Federal Government to reassess ANAC’s responsibilities
The Federal Government has started discussions over the reassessment of the activities that currently fall under the authority of the Brazilian Civil Aviation Agency (“ANAC”). By the end of the year the Agency should have established those activities that ought to remain under its responsibility and start the transference process in relation to the others.
It currently falls to ANAC to supervise and regulate all the activities that involve air transport in Brazil, from those services provided by airline companies through to the coordination of general aviation. In the area of supervision, the Agency is responsible for the inspection of aircraft and maintenance facilities, certification of aircraft parts, licensing of pilots and inspection of airport conditions, amongst other activities.
It is widely felt that the Agency does not have enough staff to perform all these activities satisfactorily, which has led to the performance of part of the work by sampling.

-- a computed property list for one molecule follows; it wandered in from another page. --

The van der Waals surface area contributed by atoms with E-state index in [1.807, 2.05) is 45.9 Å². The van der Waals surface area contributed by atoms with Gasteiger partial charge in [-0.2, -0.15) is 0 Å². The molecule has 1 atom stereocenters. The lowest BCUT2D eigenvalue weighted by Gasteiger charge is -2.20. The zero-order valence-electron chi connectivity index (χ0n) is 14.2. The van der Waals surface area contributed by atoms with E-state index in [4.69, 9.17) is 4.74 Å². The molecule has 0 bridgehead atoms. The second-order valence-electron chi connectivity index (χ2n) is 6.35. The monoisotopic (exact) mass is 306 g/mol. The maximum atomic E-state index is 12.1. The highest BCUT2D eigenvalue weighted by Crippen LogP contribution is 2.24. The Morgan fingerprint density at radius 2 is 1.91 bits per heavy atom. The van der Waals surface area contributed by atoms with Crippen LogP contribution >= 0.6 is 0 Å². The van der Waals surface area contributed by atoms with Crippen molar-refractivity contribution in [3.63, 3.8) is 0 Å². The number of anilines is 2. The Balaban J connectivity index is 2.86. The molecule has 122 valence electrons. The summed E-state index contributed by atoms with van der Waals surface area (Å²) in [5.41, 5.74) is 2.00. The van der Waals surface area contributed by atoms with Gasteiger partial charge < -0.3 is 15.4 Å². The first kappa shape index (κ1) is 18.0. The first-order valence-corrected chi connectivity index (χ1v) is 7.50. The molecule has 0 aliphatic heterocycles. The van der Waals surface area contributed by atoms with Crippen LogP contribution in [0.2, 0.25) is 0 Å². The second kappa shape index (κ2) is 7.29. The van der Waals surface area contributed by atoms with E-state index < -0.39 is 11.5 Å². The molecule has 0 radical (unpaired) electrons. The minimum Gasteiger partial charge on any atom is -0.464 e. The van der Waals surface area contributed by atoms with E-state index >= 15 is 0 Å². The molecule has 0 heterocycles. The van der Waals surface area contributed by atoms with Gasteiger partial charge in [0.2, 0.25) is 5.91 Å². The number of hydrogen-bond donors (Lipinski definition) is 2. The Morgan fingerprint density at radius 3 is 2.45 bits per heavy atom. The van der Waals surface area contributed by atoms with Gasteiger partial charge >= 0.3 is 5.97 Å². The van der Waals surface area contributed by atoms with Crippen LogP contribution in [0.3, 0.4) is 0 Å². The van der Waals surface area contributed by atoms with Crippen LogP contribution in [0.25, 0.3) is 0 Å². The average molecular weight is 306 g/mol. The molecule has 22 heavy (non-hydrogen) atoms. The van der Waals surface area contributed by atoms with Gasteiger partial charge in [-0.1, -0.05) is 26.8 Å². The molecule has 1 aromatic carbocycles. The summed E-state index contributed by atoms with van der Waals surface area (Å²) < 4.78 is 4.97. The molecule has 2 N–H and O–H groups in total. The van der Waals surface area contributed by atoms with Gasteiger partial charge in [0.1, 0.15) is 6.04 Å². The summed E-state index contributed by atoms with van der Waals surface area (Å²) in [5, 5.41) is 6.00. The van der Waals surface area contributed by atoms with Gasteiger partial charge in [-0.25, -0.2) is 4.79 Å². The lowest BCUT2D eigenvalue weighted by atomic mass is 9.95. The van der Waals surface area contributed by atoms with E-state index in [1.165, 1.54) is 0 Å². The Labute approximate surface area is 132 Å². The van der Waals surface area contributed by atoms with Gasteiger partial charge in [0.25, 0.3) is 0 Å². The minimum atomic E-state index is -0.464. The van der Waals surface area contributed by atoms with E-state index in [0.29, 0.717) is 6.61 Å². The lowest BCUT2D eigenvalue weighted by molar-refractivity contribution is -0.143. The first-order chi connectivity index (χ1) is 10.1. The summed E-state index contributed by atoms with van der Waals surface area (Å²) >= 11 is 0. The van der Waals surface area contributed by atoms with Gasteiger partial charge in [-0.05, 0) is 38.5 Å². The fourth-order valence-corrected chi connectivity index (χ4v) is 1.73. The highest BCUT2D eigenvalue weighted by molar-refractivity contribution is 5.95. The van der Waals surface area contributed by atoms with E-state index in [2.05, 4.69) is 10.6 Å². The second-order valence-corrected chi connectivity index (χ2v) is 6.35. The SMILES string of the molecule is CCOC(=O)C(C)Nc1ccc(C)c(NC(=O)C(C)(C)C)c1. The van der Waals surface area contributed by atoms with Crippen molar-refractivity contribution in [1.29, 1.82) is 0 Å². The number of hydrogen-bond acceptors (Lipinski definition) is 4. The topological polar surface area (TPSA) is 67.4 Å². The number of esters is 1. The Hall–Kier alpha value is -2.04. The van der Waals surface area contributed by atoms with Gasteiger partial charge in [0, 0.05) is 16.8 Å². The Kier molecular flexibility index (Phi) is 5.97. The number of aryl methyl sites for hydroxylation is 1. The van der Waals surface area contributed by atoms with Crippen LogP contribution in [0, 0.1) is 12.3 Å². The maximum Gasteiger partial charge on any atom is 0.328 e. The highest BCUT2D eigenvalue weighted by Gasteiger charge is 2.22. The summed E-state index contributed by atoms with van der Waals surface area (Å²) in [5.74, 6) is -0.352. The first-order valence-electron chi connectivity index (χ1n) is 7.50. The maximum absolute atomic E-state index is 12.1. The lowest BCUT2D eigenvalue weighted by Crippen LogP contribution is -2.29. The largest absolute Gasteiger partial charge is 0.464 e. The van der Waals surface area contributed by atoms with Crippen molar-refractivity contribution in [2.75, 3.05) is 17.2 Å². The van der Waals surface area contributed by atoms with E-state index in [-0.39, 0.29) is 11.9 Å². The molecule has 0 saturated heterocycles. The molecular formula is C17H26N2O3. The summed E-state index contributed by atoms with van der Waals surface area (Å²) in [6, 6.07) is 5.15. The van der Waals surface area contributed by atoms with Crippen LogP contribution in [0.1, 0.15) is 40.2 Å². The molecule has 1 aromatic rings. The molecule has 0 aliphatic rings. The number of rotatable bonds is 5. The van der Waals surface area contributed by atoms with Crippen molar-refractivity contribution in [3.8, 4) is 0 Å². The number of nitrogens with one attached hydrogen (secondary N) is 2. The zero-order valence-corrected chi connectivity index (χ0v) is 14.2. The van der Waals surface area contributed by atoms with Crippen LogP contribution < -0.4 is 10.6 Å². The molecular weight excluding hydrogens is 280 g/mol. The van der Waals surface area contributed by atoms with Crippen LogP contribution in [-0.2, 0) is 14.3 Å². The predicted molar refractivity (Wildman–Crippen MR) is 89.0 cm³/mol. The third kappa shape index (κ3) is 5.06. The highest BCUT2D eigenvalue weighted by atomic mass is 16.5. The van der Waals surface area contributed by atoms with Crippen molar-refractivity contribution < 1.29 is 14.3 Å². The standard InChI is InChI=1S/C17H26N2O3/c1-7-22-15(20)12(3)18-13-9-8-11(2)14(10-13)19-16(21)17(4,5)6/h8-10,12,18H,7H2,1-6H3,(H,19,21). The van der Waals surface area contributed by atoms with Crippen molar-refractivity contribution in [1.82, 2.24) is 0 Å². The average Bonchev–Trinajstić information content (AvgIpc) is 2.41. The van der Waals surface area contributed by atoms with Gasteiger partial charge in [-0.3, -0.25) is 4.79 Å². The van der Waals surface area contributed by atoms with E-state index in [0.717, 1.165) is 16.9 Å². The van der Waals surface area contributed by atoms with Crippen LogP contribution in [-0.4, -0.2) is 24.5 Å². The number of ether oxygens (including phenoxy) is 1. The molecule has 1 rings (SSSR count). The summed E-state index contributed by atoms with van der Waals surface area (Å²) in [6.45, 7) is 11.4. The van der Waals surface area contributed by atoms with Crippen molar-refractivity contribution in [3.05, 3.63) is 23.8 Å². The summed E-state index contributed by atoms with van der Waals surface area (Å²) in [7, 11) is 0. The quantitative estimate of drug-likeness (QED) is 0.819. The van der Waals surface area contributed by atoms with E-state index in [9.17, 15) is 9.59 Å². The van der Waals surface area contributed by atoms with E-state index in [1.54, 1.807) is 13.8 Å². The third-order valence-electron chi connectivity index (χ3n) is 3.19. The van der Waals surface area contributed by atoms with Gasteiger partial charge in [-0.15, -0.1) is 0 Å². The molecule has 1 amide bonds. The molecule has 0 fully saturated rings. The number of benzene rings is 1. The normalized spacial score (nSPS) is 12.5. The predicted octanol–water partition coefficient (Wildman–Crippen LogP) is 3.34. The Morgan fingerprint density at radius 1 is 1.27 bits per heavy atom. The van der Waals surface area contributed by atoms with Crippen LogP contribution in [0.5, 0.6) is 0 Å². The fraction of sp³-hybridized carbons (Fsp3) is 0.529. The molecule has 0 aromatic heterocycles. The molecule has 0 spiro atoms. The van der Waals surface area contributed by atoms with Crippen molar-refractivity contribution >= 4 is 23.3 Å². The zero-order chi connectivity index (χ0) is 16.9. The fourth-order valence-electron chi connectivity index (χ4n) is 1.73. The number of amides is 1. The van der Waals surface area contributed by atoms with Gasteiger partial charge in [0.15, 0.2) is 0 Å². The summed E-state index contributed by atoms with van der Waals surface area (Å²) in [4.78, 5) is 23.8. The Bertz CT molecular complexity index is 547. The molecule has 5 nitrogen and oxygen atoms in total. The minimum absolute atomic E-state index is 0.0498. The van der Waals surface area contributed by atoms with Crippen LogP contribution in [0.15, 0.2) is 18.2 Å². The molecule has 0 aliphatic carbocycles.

The Ministry of Civil Aviation (‘SAC’) argues that ANAC should reduce those of its supervisory activities, considered bureaucratic. The idea is that the Agency should dedicate itself to regulation of the aviation sector, whilst part of its supervisory activities would be transferred to local authorities, through agreements, and to the private sector.
Amongst the activities that should be transferred to the private sector, according to SAC, are the application of practical proficiency examinations for pilots and the concession and renewal of pilots’ licenses. SAC believes that a process similar to that used by the State Transport Department (“Detran”) for the issuing of drivers’ licenses should be adopted, whereby the private sector assumes responsibility for a large part of the procedures. ANAC, on the other hand, has been very resistant to the proposal, stating its concerns over security.
According to ANAC, the transference of the duties should be performed in line with a chronogram detailing the transition over a minimum period of one year, whilst it would require the training of new specialized professionals.